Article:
Truth be known, primary voters’ biggest hesitation with candidate Rick Santorum may be whether the “mainstream” media will find him acceptable.
Voters may ultimately determine they don’t give a hoot what the media think – and that conservatives are tired of being told to go sit in a corner and pipe down.
Yet, close observers have long known that if Santorum ever got traction in the race, the media would paste his picture next to “extreme” in the dictionary. After all, he’s for family values and against abortion. He holds other conservative views, which will likely make him constitutionally ineligible to hold office in the left-wing media’s view – but being ardently pro-life and a passionate advocate of the nuclear family is probably enough.
This, despite the fact that Gallup puts the pro-life and pro-choice populations at about equal. That means, of course, that half the country is “extreme,” which is one of the media’s more impressive feats of mental acrobatics.
The fact is, there is nothing significantly wrong with Rick Santorum and no reason why he shouldn’t be considered for the presidency. Three states’ voters said as much loud and clear Tuesday in Minnesota, Colorado and Missouri.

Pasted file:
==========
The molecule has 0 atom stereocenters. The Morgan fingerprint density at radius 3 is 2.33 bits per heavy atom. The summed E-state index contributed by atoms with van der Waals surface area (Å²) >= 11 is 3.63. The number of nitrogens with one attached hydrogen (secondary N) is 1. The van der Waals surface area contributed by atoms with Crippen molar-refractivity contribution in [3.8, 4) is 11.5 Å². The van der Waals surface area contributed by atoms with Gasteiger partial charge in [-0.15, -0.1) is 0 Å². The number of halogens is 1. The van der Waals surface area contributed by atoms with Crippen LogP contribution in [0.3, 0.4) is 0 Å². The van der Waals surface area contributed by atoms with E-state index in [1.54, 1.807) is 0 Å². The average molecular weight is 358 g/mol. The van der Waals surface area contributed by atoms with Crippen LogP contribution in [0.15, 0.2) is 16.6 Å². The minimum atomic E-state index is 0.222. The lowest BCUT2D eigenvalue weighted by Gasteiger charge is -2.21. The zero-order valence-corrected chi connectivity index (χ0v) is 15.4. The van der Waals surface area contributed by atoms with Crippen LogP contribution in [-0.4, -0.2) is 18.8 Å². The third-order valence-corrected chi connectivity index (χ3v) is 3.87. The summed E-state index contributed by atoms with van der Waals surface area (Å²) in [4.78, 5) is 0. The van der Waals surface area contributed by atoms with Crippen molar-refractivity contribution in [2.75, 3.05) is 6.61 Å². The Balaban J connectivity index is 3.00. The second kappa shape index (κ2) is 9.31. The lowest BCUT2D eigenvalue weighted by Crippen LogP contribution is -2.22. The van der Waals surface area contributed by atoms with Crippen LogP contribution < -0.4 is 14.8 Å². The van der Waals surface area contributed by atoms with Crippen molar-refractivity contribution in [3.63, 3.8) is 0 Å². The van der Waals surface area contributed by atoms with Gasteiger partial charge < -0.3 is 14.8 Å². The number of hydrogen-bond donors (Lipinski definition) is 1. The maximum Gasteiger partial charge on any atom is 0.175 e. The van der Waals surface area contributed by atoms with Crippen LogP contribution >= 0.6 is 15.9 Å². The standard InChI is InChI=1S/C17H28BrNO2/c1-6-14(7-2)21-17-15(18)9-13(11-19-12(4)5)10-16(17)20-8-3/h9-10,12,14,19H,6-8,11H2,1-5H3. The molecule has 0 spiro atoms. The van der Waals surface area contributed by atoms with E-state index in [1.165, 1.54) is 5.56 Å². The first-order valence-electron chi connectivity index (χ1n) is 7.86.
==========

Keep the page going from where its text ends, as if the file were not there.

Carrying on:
You do have to wonder whether Santorum’s traditional American values are too quaint, even objectionable, to the anything-goes crowd that seeks total control over American society these days. How sad if such a candidate is deemed unfit. If so, it says more about the country than the candidate.
As for the horse race, Santorum’s surprising sweep again calls into question on-again-off-again frontrunner Mitt Romney’s ability to connect with conservatives.
Some of it may be that he’s a Mormon, and that would be pitiable and self-defeating: This election is about the country’s soul, not man’s.
Though Romney also has been bloodied by his Ultimate Fighting cage match with Newt Gingrich – while Santorum has happily soared above the fray – we’ve previously noted that Romney has lingering deficits with regard to conservative voters. His governing record is a tapestry portraying varying ideologies and occasional U-turns. And Romney is haunted by the ghost of George W. Bush – which frightens away many who’ve been traumatized by ersatz conservatives.
The bottom line is, Romney still must find a way to exhibit his conservative credentials. Unfortunately, birth certificates are easier to produce.
At the same time, Republican voters may have to decide who picks their presidential nominee – them or the liberal media.